3. When outlining the shake up for you and your business on your website, you underscore your desire to maintain a strong presence in downtown Kingston. Have you found a solution yet? Why is it so important for you to continue doing business downtown?
I wanted to maintain a presence in downtown for a couple of reasons. Number one I love being part of the downtown, shop local scene. We are a strong community of hard working creative people that receive great support from the local neighbor hoods. It is more than a trend that is happening with buying locally made and shopping independent merchants, it is a movement and I love being part of that both as a consumer and local maker. My great grandfather and then my grandfather ran a local business on Princess St for many decades, shopping local and downtown was instilled in me at a very young age, I like the idea of trying to continue that tradition in my own way.
4. You work primarily out of a home studio in Kingston. Can you describe your setup, and give us a sense of both the satisfaction and challenges you’ve encountered working from home?
Until recently I worked in a home studio in the basement. I loved it for the first few years of doing business because I was home with my family on days I was not working the gallery but toward the end I was finding my space limiting and therefore not as productive as I would like. The option to move into the Tett came at the perfect time, when I needed better space to work in and space to display and sell my jewelry from. For a wee bit of time when I was in between the gallery and my new space I realized quickly having people to my home and delivering orders to others homes was not going to be practical for my business. Now that my kids will both be gone to university I will not be missing time at home with them, so everything is working out really well.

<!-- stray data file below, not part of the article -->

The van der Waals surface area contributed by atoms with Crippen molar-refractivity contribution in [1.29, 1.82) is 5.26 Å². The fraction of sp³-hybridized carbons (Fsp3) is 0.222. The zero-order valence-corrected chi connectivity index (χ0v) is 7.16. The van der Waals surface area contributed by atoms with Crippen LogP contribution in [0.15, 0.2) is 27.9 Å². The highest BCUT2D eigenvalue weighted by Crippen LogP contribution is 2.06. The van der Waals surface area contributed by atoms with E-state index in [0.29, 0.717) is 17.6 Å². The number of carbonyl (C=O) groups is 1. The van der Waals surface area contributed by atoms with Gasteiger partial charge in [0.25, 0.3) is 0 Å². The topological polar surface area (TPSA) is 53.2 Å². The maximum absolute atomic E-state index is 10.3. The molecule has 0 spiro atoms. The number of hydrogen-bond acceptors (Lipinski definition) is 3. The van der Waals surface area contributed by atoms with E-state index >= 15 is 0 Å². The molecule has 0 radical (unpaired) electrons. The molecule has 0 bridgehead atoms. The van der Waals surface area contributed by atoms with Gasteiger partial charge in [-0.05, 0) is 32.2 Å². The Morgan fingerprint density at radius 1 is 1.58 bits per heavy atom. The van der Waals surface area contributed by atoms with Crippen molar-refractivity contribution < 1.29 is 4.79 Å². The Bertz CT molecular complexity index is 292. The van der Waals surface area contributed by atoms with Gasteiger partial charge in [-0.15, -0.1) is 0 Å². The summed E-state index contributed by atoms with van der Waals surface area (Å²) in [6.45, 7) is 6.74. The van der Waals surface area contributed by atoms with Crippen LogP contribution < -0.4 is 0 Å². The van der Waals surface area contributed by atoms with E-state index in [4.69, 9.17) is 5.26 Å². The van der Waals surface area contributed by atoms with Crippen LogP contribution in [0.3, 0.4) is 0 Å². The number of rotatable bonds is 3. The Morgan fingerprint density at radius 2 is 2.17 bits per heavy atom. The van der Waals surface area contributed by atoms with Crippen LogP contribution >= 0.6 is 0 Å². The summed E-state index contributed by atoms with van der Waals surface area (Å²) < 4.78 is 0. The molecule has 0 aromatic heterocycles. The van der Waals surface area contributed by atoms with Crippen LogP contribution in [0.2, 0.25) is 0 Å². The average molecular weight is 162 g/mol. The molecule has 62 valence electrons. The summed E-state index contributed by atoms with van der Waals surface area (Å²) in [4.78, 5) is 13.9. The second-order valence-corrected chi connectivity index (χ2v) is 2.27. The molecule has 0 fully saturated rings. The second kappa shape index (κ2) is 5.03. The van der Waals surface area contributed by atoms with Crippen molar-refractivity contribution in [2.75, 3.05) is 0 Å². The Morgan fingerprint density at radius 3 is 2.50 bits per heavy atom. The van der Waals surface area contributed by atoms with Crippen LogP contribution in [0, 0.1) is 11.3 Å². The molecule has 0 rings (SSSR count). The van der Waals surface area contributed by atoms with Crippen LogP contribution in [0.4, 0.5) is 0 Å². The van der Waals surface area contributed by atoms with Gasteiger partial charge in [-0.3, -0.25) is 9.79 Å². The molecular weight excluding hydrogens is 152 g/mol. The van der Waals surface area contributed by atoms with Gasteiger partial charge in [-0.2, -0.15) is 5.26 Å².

5. As one of over 150 exhibitors and artisans participating in Artfest Kingston, what attracted to you to exhibit your pieces at the festival? What unique items do you hope to bring along to tempt buyers?
Artfest is a big outdoor show for Kingston, which attracts great crowds. Why wouldn’t I want to be part of that? They do a beautiful job of selecting a great mix of vendors from around Ontario, they create a fun market atmosphere with art activities for all ages, live music from local musicians and good local food fare.
Attending the show this year is more important then ever for me. I have customers who have been asking when I will have a full compliment of my jewelry again, I told then to come see me at Artfest, that I would have lots of stock again, so it will be nice to make some decent sales since closing the gallery. Maybe more important than that is letting people know were I have relocated to and have them understand that they can shop from my new studio/workspace anytime. As for what I will be selling this time around: my Birch & Sterling Line, many new leather wrist wraps, lots of hand stamped cuff rings and pendants and a great display of colourful fun summer Tassel necklaces.
6. Finally, what are your expectations for this year’s festival? Do you see yourself taking a break and making the rounds? If so, what types of exhibitors/performers will likely catch your eye?
I look forward to meeting new vendors at this summer’s Artfest, as I have not attended it for the past two years due to time commitments in the gallery. I will try to do some shopping for birthdays and Christmas and perhaps if I have a helper from time to time, I will take in the local music scene. I love sampling food products and bringing home goodies for my pantry as well. Artfest is a great addition to our city. They promote the arts, attract tourists and provide great free entertainment for the community during Canada Day Celebrations.